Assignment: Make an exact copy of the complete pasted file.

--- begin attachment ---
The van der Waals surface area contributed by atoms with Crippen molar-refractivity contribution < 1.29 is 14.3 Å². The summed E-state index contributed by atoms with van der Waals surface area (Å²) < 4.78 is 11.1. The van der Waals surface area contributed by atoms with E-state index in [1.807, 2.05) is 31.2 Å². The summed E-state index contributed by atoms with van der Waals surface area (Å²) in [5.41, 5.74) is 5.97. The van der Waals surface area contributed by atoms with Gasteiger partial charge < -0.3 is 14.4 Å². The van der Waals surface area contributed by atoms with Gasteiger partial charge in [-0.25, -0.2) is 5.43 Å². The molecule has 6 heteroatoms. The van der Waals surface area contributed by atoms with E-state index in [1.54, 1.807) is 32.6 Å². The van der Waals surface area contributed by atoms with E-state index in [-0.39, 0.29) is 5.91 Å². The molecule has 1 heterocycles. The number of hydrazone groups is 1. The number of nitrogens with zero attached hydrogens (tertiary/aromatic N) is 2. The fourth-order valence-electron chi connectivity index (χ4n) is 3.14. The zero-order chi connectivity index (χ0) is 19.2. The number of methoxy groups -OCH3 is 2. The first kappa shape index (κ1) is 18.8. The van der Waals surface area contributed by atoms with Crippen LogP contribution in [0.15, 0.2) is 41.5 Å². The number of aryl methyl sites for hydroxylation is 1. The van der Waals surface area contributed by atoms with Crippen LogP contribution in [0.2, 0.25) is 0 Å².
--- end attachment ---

The van der Waals surface area contributed by atoms with Crippen molar-refractivity contribution < 1.29 is 14.3 Å². The summed E-state index contributed by atoms with van der Waals surface area (Å²) < 4.78 is 11.1. The van der Waals surface area contributed by atoms with E-state index in [1.807, 2.05) is 31.2 Å². The summed E-state index contributed by atoms with van der Waals surface area (Å²) in [5.41, 5.74) is 5.97. The van der Waals surface area contributed by atoms with Gasteiger partial charge < -0.3 is 14.4 Å². The van der Waals surface area contributed by atoms with Gasteiger partial charge in [-0.25, -0.2) is 5.43 Å². The molecule has 6 heteroatoms. The van der Waals surface area contributed by atoms with E-state index in [1.54, 1.807) is 32.6 Å². The van der Waals surface area contributed by atoms with E-state index in [-0.39, 0.29) is 5.91 Å². The molecule has 1 heterocycles. The number of hydrazone groups is 1. The number of nitrogens with zero attached hydrogens (tertiary/aromatic N) is 2. The fourth-order valence-electron chi connectivity index (χ4n) is 3.14. The zero-order chi connectivity index (χ0) is 19.2. The number of methoxy groups -OCH3 is 2. The first kappa shape index (κ1) is 18.8. The van der Waals surface area contributed by atoms with Crippen LogP contribution in [0.15, 0.2) is 41.5 Å². The number of aryl methyl sites for hydroxylation is 1. The van der Waals surface area contributed by atoms with Crippen LogP contribution in [0.2, 0.25) is 0 Å².